How Long Must A Jew Wait Between Meat And Milk ?
So I have decided to go kosher for a week so I can feel how jews live with such strict food laws. Now I am used to eating Pizzas and Cheese Burgers so I know I can't have them. But things get harder when I can't eat cheese fries with a non-cheese ham burger. Now I just ate macaroni and cheese. So how long do I have to wait before I can eat some meat item ?
- Anonymous4 weeks ago
Some Reform Jews eat chicken or turkey at any time, because there's no possibility of "seething a kid in its mother's milk" (one of the abominable customs of the non-Jews among whom the ancient Hebrews lived).
But foods like beef Stroganoff, cheeseburgers, chicken fried in butter, or even ice cream after a turkey dinner are definitely not permitted in many Jewish families.
- Mrs GreenbergLv 64 weeks ago
- CammieLv 74 weeks ago
Do your research before you begin.
- MarvinatorLv 74 weeks ago
There are two schools of thought here, both are respected. The first is that time must pass between eating the two, and the space of 6 hours was enough to agree with this rule. The second argues that milk and meat must not be eaten in 'the same meal' and therefore one must only wait until the next meal - which to some, means merely clearing the table.
Since most Orthodox Sephardi Jews consider the Shulchan Aruch authoritative, they regard its suggestion of waiting six hours mandatory. Ashkenazi Jews, however, have various customs. Orthodox Jews of Eastern European background usually wait for six hours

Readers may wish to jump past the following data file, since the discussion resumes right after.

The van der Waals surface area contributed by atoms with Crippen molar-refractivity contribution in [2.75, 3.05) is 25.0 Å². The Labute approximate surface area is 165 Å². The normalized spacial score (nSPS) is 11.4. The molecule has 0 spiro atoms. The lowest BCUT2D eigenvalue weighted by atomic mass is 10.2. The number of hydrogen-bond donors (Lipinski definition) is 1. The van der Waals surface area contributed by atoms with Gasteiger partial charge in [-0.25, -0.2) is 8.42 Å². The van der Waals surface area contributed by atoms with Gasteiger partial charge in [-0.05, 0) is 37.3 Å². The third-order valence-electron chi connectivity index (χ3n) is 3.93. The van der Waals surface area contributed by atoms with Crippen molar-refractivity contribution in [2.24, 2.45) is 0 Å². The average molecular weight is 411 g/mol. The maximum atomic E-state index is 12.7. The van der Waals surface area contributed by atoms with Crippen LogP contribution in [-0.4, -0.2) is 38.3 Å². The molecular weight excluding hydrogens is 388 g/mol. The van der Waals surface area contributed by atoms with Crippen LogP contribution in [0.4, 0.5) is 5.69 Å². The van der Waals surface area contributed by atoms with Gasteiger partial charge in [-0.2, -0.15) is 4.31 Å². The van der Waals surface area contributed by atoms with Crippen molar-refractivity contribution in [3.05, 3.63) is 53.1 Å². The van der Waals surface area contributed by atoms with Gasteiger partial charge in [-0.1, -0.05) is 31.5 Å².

It has traditionally been considered less problematic to eat dairy products before meat, on the assumption that dairy products leave neither fatty residue in the throat, nor fragments between the teeth. Many 20th century Orthodox rabbis say that washing the mouth out between eating dairy and meat is sufficient. Some argue that there should also be recitation of a closing blessing before the meat is eaten and others view this as unnecessary.[ Ashkenazi Jews following kabbalistic traditions, based on the Zohar, additionally ensure that about half an hour passes after consuming dairy produce before eating meat.
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- MarkLv 74 weeks ago
1 hour for Dutch Jews, 3 hours for German Jews, and 6 hours for Polish Jews. But many people who are Reform don't follow the kashrut laws at all. Case in point: in Israel, there are very few "kosher restaurants". Oh, and the waits are from drinking milk after eating meat. There is no waiting period at all when first having dairy, then having meat.